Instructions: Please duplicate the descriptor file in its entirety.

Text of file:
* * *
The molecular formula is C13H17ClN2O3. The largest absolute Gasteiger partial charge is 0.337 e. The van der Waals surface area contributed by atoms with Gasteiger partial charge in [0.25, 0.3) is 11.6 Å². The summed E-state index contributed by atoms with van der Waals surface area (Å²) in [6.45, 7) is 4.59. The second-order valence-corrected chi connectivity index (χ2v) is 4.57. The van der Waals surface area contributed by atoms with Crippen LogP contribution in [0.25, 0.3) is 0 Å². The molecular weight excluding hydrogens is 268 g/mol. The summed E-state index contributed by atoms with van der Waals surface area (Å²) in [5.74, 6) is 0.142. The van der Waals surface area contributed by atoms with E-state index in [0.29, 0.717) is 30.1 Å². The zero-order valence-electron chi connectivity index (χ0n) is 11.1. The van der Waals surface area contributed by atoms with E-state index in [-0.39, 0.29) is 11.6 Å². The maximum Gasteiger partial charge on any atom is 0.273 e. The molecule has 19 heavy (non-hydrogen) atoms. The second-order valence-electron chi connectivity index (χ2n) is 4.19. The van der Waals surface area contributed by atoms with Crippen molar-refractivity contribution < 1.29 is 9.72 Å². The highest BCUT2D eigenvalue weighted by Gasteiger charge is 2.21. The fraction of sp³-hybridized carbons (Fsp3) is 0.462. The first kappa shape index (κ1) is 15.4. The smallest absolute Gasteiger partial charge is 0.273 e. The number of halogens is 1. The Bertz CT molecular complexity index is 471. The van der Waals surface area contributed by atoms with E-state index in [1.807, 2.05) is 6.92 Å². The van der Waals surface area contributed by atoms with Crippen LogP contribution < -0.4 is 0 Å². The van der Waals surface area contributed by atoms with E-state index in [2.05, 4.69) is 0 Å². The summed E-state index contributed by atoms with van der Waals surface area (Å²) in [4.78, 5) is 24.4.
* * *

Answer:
The molecular formula is C13H17ClN2O3. The largest absolute Gasteiger partial charge is 0.337 e. The van der Waals surface area contributed by atoms with Gasteiger partial charge in [0.25, 0.3) is 11.6 Å². The summed E-state index contributed by atoms with van der Waals surface area (Å²) in [6.45, 7) is 4.59. The second-order valence-corrected chi connectivity index (χ2v) is 4.57. The van der Waals surface area contributed by atoms with Crippen LogP contribution in [0.25, 0.3) is 0 Å². The molecular weight excluding hydrogens is 268 g/mol. The summed E-state index contributed by atoms with van der Waals surface area (Å²) in [5.74, 6) is 0.142. The van der Waals surface area contributed by atoms with E-state index in [0.29, 0.717) is 30.1 Å². The zero-order valence-electron chi connectivity index (χ0n) is 11.1. The van der Waals surface area contributed by atoms with E-state index in [-0.39, 0.29) is 11.6 Å². The maximum Gasteiger partial charge on any atom is 0.273 e. The molecule has 19 heavy (non-hydrogen) atoms. The second-order valence-electron chi connectivity index (χ2n) is 4.19. The van der Waals surface area contributed by atoms with Crippen molar-refractivity contribution < 1.29 is 9.72 Å². The highest BCUT2D eigenvalue weighted by Gasteiger charge is 2.21. The fraction of sp³-hybridized carbons (Fsp3) is 0.462. The first kappa shape index (κ1) is 15.4. The smallest absolute Gasteiger partial charge is 0.273 e. The number of halogens is 1. The Bertz CT molecular complexity index is 471. The van der Waals surface area contributed by atoms with E-state index in [1.807, 2.05) is 6.92 Å². The van der Waals surface area contributed by atoms with Crippen LogP contribution < -0.4 is 0 Å². The van der Waals surface area contributed by atoms with E-state index in [2.05, 4.69) is 0 Å². The summed E-state index contributed by atoms with van der Waals surface area (Å²) in [4.78, 5) is 24.4.